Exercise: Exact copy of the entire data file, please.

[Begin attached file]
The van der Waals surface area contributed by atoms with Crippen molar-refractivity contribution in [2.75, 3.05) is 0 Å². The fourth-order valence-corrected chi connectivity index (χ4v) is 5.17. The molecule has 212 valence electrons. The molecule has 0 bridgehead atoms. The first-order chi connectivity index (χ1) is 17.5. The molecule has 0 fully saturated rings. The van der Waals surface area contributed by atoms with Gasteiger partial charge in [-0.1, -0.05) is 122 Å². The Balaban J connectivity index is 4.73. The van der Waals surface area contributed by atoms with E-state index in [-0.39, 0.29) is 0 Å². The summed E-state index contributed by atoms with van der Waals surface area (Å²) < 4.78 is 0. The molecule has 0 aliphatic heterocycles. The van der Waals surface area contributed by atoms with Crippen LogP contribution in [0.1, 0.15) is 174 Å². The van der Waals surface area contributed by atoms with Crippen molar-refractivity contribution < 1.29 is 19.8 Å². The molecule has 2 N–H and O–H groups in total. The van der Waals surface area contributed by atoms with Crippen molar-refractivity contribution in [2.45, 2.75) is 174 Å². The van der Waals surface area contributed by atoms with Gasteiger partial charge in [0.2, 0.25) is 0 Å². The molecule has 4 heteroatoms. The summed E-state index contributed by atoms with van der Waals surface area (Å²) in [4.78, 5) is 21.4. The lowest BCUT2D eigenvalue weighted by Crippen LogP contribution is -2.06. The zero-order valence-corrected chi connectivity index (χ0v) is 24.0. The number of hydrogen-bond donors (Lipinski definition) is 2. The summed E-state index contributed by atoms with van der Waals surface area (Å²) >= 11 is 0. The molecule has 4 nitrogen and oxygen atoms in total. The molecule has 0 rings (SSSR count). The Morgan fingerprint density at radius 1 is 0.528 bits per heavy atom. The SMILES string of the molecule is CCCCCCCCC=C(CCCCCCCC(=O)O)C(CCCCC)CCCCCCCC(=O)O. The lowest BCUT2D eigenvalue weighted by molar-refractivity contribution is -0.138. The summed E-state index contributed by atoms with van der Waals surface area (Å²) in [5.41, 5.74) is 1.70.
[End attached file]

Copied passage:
The van der Waals surface area contributed by atoms with Crippen molar-refractivity contribution in [2.75, 3.05) is 0 Å². The fourth-order valence-corrected chi connectivity index (χ4v) is 5.17. The molecule has 212 valence electrons. The molecule has 0 bridgehead atoms. The first-order chi connectivity index (χ1) is 17.5. The molecule has 0 fully saturated rings. The van der Waals surface area contributed by atoms with Gasteiger partial charge in [-0.1, -0.05) is 122 Å². The Balaban J connectivity index is 4.73. The van der Waals surface area contributed by atoms with E-state index in [-0.39, 0.29) is 0 Å². The summed E-state index contributed by atoms with van der Waals surface area (Å²) < 4.78 is 0. The molecule has 0 aliphatic heterocycles. The van der Waals surface area contributed by atoms with Crippen LogP contribution in [0.1, 0.15) is 174 Å². The van der Waals surface area contributed by atoms with Crippen molar-refractivity contribution < 1.29 is 19.8 Å². The molecule has 2 N–H and O–H groups in total. The van der Waals surface area contributed by atoms with Crippen molar-refractivity contribution in [2.45, 2.75) is 174 Å². The van der Waals surface area contributed by atoms with Gasteiger partial charge in [0.2, 0.25) is 0 Å². The molecule has 4 heteroatoms. The summed E-state index contributed by atoms with van der Waals surface area (Å²) in [4.78, 5) is 21.4. The lowest BCUT2D eigenvalue weighted by Crippen LogP contribution is -2.06. The zero-order valence-corrected chi connectivity index (χ0v) is 24.0. The number of hydrogen-bond donors (Lipinski definition) is 2. The summed E-state index contributed by atoms with van der Waals surface area (Å²) >= 11 is 0. The molecule has 4 nitrogen and oxygen atoms in total. The molecule has 0 rings (SSSR count). The Morgan fingerprint density at radius 1 is 0.528 bits per heavy atom. The SMILES string of the molecule is CCCCCCCCC=C(CCCCCCCC(=O)O)C(CCCCC)CCCCCCCC(=O)O. The lowest BCUT2D eigenvalue weighted by molar-refractivity contribution is -0.138. The summed E-state index contributed by atoms with van der Waals surface area (Å²) in [5.41, 5.74) is 1.70.